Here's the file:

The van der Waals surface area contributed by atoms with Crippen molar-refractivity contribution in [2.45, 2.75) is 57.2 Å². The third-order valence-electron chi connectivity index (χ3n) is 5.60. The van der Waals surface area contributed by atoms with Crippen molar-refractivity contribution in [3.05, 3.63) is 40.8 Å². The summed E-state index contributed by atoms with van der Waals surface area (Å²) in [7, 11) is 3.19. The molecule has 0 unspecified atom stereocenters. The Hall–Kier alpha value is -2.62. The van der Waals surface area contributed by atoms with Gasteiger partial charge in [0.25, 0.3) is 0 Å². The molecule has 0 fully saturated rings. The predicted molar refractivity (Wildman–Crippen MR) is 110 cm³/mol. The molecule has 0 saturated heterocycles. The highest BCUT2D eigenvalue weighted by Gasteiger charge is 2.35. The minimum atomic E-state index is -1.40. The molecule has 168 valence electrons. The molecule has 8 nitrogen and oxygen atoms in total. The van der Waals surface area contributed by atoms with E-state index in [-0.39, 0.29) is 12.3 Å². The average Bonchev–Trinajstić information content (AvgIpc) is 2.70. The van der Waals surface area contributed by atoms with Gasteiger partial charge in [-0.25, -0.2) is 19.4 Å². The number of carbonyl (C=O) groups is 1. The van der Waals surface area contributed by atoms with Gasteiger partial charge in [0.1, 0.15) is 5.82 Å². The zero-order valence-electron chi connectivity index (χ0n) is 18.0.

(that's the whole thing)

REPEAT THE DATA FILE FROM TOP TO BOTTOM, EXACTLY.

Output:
The van der Waals surface area contributed by atoms with Crippen molar-refractivity contribution in [2.45, 2.75) is 57.2 Å². The third-order valence-electron chi connectivity index (χ3n) is 5.60. The van der Waals surface area contributed by atoms with Crippen molar-refractivity contribution in [3.05, 3.63) is 40.8 Å². The summed E-state index contributed by atoms with van der Waals surface area (Å²) in [7, 11) is 3.19. The molecule has 0 unspecified atom stereocenters. The Hall–Kier alpha value is -2.62. The van der Waals surface area contributed by atoms with Gasteiger partial charge in [0.25, 0.3) is 0 Å². The molecule has 0 fully saturated rings. The predicted molar refractivity (Wildman–Crippen MR) is 110 cm³/mol. The molecule has 0 saturated heterocycles. The highest BCUT2D eigenvalue weighted by Gasteiger charge is 2.35. The minimum atomic E-state index is -1.40. The molecule has 168 valence electrons. The molecule has 8 nitrogen and oxygen atoms in total. The van der Waals surface area contributed by atoms with E-state index in [-0.39, 0.29) is 12.3 Å². The average Bonchev–Trinajstić information content (AvgIpc) is 2.70. The van der Waals surface area contributed by atoms with Gasteiger partial charge in [-0.25, -0.2) is 19.4 Å². The number of carbonyl (C=O) groups is 1. The van der Waals surface area contributed by atoms with Gasteiger partial charge in [0.1, 0.15) is 5.82 Å². The zero-order valence-electron chi connectivity index (χ0n) is 18.0.